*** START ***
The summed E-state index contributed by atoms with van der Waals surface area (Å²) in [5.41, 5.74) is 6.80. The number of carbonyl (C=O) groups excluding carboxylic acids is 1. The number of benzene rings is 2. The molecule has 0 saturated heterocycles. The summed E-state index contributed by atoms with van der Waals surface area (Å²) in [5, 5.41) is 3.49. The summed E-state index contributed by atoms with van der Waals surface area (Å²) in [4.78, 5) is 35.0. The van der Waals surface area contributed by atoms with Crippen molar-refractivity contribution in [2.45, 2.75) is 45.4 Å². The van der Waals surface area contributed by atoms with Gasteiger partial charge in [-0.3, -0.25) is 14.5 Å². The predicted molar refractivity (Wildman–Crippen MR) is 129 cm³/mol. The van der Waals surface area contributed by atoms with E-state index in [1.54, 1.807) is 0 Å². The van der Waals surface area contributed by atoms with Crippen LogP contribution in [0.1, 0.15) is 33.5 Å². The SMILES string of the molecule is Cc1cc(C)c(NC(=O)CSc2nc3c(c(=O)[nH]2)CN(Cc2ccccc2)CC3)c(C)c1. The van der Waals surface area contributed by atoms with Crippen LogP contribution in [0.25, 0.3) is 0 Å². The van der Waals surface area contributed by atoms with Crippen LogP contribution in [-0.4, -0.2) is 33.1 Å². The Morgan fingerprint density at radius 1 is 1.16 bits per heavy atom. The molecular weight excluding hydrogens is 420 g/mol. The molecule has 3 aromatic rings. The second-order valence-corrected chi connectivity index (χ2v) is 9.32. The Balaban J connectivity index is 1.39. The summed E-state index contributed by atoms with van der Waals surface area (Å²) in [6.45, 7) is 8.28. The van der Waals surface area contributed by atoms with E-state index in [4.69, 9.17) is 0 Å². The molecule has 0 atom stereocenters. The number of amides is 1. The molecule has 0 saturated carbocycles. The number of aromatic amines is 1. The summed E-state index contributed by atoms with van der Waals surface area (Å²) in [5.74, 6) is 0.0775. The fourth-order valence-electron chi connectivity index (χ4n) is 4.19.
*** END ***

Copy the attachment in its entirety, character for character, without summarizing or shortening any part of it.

The summed E-state index contributed by atoms with van der Waals surface area (Å²) in [5.41, 5.74) is 6.80. The number of carbonyl (C=O) groups excluding carboxylic acids is 1. The number of benzene rings is 2. The molecule has 0 saturated heterocycles. The summed E-state index contributed by atoms with van der Waals surface area (Å²) in [5, 5.41) is 3.49. The summed E-state index contributed by atoms with van der Waals surface area (Å²) in [4.78, 5) is 35.0. The van der Waals surface area contributed by atoms with Crippen molar-refractivity contribution in [2.45, 2.75) is 45.4 Å². The van der Waals surface area contributed by atoms with Gasteiger partial charge in [-0.3, -0.25) is 14.5 Å². The predicted molar refractivity (Wildman–Crippen MR) is 129 cm³/mol. The van der Waals surface area contributed by atoms with E-state index in [1.54, 1.807) is 0 Å². The van der Waals surface area contributed by atoms with Crippen LogP contribution in [0.1, 0.15) is 33.5 Å². The SMILES string of the molecule is Cc1cc(C)c(NC(=O)CSc2nc3c(c(=O)[nH]2)CN(Cc2ccccc2)CC3)c(C)c1. The van der Waals surface area contributed by atoms with Crippen LogP contribution in [0.25, 0.3) is 0 Å². The van der Waals surface area contributed by atoms with Crippen LogP contribution in [-0.4, -0.2) is 33.1 Å². The Morgan fingerprint density at radius 1 is 1.16 bits per heavy atom. The molecular weight excluding hydrogens is 420 g/mol. The molecule has 3 aromatic rings. The second-order valence-corrected chi connectivity index (χ2v) is 9.32. The Balaban J connectivity index is 1.39. The summed E-state index contributed by atoms with van der Waals surface area (Å²) in [6.45, 7) is 8.28. The van der Waals surface area contributed by atoms with E-state index in [4.69, 9.17) is 0 Å². The molecule has 0 atom stereocenters. The number of amides is 1. The molecule has 0 saturated carbocycles. The number of aromatic amines is 1. The summed E-state index contributed by atoms with van der Waals surface area (Å²) in [5.74, 6) is 0.0775. The fourth-order valence-electron chi connectivity index (χ4n) is 4.19.